Their whole argument is based on the idea that, in order to perform well at work (and elsewhere), you need to have the energy to do so, which you gain from recovery periods. As Achor and Gielan write, we’ve somehow bought into a common misconception of what it means to be resilient. We pride people on being able to work long hours without breaks; we talk about “all-nighters” as a sign of true dedication. But to be most successful and productive at work, we need to take adequate breaks — both internal ones, such as periodic cognitive breaks throughout the day, and external ones, like taking your mind completely off of work so you can get a full night’s sleep. Just as the writers are seeking to further prove in their forthcoming study, the benefits of recovery periods are not just for the individual, but for entire communities and companies. They even cite Ariana Huffington’s The Sleep Revolution:
We sacrifice sleep in the name of productivity, but ironically our loss of sleep, despite the extra hours we spend at work, adds up to 11 days of lost productivity per year per worker, or about $2,280.
Speaking for myself, it’s easy to get so wrapped up in what I’m working on that I think it’s the most important thing I could be doing in the moment, even if it’s completely outside of work hours, or I’m not even working on a deadline (okay, it’s often because I’m working on a deadline). Checking your email or Twitter for work feels like a productive thing to do, but in reality, we all need breaks. The discussion of resilience in this article seems to be, in my opinion, a lot like something else: Mindfulness. The writers recommend, as so many do, taking time away for yourself during the day, by eating lunch away from your desk, or taking a pointedly non-work-related break for a few minutes every once in a while, so that work can be your focus while you’re at your desk. Mindfulness holds the same thing to be true — that we should be more present in every action, including work.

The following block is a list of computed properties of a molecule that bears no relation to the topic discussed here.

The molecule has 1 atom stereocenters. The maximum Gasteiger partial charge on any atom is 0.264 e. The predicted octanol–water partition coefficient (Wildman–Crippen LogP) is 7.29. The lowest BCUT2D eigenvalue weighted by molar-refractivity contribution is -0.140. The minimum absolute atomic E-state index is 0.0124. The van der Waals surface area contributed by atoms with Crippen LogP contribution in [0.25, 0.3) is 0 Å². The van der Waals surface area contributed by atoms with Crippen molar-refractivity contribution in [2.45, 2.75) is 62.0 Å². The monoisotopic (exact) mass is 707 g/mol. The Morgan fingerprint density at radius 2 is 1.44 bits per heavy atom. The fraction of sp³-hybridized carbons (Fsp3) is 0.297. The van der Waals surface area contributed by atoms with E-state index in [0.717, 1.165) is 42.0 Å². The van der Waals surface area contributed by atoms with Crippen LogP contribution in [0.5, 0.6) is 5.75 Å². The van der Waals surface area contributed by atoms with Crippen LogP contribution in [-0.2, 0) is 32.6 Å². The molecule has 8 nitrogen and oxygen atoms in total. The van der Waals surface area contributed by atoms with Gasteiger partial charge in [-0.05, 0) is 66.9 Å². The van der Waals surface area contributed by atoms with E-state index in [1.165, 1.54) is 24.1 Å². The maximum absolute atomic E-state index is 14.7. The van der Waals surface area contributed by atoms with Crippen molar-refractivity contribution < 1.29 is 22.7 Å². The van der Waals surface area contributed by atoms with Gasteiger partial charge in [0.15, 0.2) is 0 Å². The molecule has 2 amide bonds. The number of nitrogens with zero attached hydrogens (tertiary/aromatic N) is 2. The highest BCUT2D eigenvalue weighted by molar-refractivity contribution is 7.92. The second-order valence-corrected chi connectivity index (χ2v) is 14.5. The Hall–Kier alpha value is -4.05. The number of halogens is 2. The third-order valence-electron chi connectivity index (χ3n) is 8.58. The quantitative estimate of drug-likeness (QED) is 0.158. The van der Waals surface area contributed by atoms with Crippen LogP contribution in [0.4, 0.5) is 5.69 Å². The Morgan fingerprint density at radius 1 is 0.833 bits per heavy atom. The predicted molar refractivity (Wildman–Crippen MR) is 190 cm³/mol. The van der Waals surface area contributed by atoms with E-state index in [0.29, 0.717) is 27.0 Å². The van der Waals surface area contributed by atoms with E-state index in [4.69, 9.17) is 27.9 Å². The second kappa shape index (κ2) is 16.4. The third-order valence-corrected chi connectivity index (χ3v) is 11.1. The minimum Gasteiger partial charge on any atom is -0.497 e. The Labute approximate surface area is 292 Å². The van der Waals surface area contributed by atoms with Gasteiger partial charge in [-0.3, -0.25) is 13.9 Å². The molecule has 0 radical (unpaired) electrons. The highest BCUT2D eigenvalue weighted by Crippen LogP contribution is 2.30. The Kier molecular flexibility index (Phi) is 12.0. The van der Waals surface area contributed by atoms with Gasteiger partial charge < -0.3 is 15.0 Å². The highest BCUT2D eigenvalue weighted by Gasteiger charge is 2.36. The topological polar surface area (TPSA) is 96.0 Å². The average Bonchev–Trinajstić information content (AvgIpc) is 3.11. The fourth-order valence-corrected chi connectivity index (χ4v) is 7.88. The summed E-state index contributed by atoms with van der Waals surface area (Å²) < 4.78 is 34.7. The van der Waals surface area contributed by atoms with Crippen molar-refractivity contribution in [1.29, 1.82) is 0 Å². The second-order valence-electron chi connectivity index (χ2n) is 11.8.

As I’m writing this, I don’t feel like I’m in the most mindful position. I’m eating while typing, and I’m probably going to do the same thing come dinnertime tonight. I can’t help but feel overworked sometimes, but I know that it’s also partially my own fault. Perhaps I take on too many things at once, but most likely, I’m still a work in progress, and I haven’t figured out my own productivity yet. I can’t help but go back and forth checking social media, because I don’t want to miss yet another piece of disturbing news. But I also don’t want my own work to suffer because of it. So maybe, this is the mindset change I need — to think of my recovery periods not as for exclusively my own benefit, but for the benefit of the people I work for, too. If we can place a monetary value on our own restfulness, I’ll gladly go for another nap.
Holly is the Managing Editor of The Financial Diet. Follow her on Twitter here, or send her your ideas at firstname.lastname@example.org!